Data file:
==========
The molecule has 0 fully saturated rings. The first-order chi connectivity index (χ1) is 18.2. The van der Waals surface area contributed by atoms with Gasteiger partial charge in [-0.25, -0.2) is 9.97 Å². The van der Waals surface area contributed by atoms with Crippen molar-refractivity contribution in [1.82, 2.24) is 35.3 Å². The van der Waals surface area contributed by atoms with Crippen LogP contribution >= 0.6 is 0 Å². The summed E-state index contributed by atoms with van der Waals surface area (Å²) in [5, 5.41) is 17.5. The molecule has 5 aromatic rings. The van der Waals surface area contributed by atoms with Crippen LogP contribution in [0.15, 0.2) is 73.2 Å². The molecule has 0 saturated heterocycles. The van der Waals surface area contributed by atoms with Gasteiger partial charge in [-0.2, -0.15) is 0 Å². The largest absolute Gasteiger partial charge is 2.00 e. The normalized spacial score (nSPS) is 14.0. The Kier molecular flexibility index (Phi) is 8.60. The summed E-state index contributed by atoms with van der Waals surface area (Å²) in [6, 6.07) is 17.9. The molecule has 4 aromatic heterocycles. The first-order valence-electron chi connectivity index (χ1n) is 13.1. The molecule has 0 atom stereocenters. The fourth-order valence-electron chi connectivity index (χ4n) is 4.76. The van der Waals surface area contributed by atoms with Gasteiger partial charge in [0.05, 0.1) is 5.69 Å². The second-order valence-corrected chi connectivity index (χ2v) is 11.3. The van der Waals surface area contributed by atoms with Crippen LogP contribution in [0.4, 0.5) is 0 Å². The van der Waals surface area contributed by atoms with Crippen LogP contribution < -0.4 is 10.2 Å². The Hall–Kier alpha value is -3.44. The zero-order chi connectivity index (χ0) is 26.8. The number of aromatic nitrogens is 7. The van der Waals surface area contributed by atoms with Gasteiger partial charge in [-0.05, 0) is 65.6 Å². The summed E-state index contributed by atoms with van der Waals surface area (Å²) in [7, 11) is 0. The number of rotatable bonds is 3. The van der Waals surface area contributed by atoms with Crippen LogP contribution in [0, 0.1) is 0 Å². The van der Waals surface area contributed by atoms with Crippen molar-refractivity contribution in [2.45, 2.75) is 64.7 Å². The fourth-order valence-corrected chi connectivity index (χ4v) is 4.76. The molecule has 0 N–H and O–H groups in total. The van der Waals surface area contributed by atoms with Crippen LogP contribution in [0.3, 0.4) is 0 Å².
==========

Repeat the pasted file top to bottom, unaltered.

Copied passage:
The molecule has 0 fully saturated rings. The first-order chi connectivity index (χ1) is 18.2. The van der Waals surface area contributed by atoms with Gasteiger partial charge in [-0.25, -0.2) is 9.97 Å². The van der Waals surface area contributed by atoms with Crippen molar-refractivity contribution in [1.82, 2.24) is 35.3 Å². The van der Waals surface area contributed by atoms with Crippen LogP contribution >= 0.6 is 0 Å². The summed E-state index contributed by atoms with van der Waals surface area (Å²) in [5, 5.41) is 17.5. The molecule has 5 aromatic rings. The van der Waals surface area contributed by atoms with Crippen LogP contribution in [0.15, 0.2) is 73.2 Å². The molecule has 0 saturated heterocycles. The van der Waals surface area contributed by atoms with Gasteiger partial charge in [-0.2, -0.15) is 0 Å². The largest absolute Gasteiger partial charge is 2.00 e. The normalized spacial score (nSPS) is 14.0. The Kier molecular flexibility index (Phi) is 8.60. The summed E-state index contributed by atoms with van der Waals surface area (Å²) in [6, 6.07) is 17.9. The molecule has 4 aromatic heterocycles. The first-order valence-electron chi connectivity index (χ1n) is 13.1. The molecule has 0 atom stereocenters. The fourth-order valence-electron chi connectivity index (χ4n) is 4.76. The van der Waals surface area contributed by atoms with Gasteiger partial charge in [0.05, 0.1) is 5.69 Å². The second-order valence-corrected chi connectivity index (χ2v) is 11.3. The van der Waals surface area contributed by atoms with Crippen LogP contribution in [0.4, 0.5) is 0 Å². The van der Waals surface area contributed by atoms with Crippen LogP contribution < -0.4 is 10.2 Å². The Hall–Kier alpha value is -3.44. The zero-order chi connectivity index (χ0) is 26.8. The number of aromatic nitrogens is 7. The van der Waals surface area contributed by atoms with Gasteiger partial charge in [-0.05, 0) is 65.6 Å². The summed E-state index contributed by atoms with van der Waals surface area (Å²) in [7, 11) is 0. The number of rotatable bonds is 3. The van der Waals surface area contributed by atoms with Crippen LogP contribution in [0, 0.1) is 0 Å². The van der Waals surface area contributed by atoms with Crippen molar-refractivity contribution in [2.45, 2.75) is 64.7 Å². The fourth-order valence-corrected chi connectivity index (χ4v) is 4.76. The molecule has 0 N–H and O–H groups in total. The van der Waals surface area contributed by atoms with Crippen LogP contribution in [0.3, 0.4) is 0 Å².